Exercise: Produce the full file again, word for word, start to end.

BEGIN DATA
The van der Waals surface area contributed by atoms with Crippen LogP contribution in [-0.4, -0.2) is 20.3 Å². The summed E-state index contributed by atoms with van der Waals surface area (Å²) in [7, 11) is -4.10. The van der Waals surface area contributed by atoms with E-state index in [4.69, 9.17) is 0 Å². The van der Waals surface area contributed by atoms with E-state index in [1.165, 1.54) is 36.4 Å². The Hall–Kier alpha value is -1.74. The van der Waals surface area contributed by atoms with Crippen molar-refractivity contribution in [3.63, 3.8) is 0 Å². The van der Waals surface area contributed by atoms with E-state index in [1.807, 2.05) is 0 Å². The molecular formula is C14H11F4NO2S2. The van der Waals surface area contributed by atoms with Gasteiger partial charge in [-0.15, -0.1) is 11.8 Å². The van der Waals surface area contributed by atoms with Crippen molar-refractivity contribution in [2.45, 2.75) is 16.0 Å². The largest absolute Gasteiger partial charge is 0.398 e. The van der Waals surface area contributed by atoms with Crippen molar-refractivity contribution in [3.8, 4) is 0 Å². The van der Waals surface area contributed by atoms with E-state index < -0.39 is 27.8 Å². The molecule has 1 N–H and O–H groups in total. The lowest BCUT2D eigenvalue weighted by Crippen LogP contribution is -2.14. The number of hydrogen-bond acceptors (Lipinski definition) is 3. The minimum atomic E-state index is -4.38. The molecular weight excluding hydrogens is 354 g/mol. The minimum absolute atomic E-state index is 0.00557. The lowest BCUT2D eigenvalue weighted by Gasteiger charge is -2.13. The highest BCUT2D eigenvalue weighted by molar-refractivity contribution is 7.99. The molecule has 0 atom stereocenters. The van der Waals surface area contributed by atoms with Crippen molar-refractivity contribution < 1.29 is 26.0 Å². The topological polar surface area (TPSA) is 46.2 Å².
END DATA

The van der Waals surface area contributed by atoms with Crippen LogP contribution in [-0.4, -0.2) is 20.3 Å². The summed E-state index contributed by atoms with van der Waals surface area (Å²) in [7, 11) is -4.10. The van der Waals surface area contributed by atoms with E-state index in [4.69, 9.17) is 0 Å². The van der Waals surface area contributed by atoms with E-state index in [1.165, 1.54) is 36.4 Å². The Hall–Kier alpha value is -1.74. The van der Waals surface area contributed by atoms with Crippen molar-refractivity contribution in [3.63, 3.8) is 0 Å². The van der Waals surface area contributed by atoms with E-state index in [1.807, 2.05) is 0 Å². The molecular formula is C14H11F4NO2S2. The van der Waals surface area contributed by atoms with Gasteiger partial charge in [-0.15, -0.1) is 11.8 Å². The van der Waals surface area contributed by atoms with Crippen molar-refractivity contribution in [2.45, 2.75) is 16.0 Å². The largest absolute Gasteiger partial charge is 0.398 e. The van der Waals surface area contributed by atoms with Crippen molar-refractivity contribution in [3.8, 4) is 0 Å². The van der Waals surface area contributed by atoms with E-state index < -0.39 is 27.8 Å². The molecule has 1 N–H and O–H groups in total. The lowest BCUT2D eigenvalue weighted by Crippen LogP contribution is -2.14. The number of hydrogen-bond acceptors (Lipinski definition) is 3. The minimum atomic E-state index is -4.38. The molecular weight excluding hydrogens is 354 g/mol. The minimum absolute atomic E-state index is 0.00557. The lowest BCUT2D eigenvalue weighted by Gasteiger charge is -2.13. The highest BCUT2D eigenvalue weighted by molar-refractivity contribution is 7.99. The molecule has 0 atom stereocenters. The van der Waals surface area contributed by atoms with Crippen molar-refractivity contribution < 1.29 is 26.0 Å². The topological polar surface area (TPSA) is 46.2 Å².